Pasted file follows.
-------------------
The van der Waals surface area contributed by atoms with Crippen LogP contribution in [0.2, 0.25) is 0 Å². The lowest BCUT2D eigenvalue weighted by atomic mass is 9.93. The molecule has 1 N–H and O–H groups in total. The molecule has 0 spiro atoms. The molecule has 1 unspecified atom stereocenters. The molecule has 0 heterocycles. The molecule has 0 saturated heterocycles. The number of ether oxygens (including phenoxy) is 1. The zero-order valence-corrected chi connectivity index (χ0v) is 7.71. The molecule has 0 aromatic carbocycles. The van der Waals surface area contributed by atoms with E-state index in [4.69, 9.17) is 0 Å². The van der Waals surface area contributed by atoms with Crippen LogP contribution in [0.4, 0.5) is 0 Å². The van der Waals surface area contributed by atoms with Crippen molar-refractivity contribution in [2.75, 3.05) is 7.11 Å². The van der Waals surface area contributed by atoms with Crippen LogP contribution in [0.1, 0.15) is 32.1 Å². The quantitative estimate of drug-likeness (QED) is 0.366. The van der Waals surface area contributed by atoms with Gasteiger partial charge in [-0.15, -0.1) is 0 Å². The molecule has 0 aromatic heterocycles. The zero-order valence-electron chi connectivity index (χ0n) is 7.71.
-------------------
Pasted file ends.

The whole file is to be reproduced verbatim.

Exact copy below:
The van der Waals surface area contributed by atoms with Crippen LogP contribution in [0.2, 0.25) is 0 Å². The lowest BCUT2D eigenvalue weighted by atomic mass is 9.93. The molecule has 1 N–H and O–H groups in total. The molecule has 0 spiro atoms. The molecule has 1 unspecified atom stereocenters. The molecule has 0 heterocycles. The molecule has 0 saturated heterocycles. The number of ether oxygens (including phenoxy) is 1. The zero-order valence-corrected chi connectivity index (χ0v) is 7.71. The molecule has 0 aromatic carbocycles. The van der Waals surface area contributed by atoms with E-state index in [4.69, 9.17) is 0 Å². The van der Waals surface area contributed by atoms with Crippen LogP contribution in [0.4, 0.5) is 0 Å². The van der Waals surface area contributed by atoms with Crippen molar-refractivity contribution in [2.75, 3.05) is 7.11 Å². The van der Waals surface area contributed by atoms with Crippen LogP contribution in [0.1, 0.15) is 32.1 Å². The quantitative estimate of drug-likeness (QED) is 0.366. The van der Waals surface area contributed by atoms with Gasteiger partial charge in [-0.15, -0.1) is 0 Å². The molecule has 0 aromatic heterocycles. The zero-order valence-electron chi connectivity index (χ0n) is 7.71.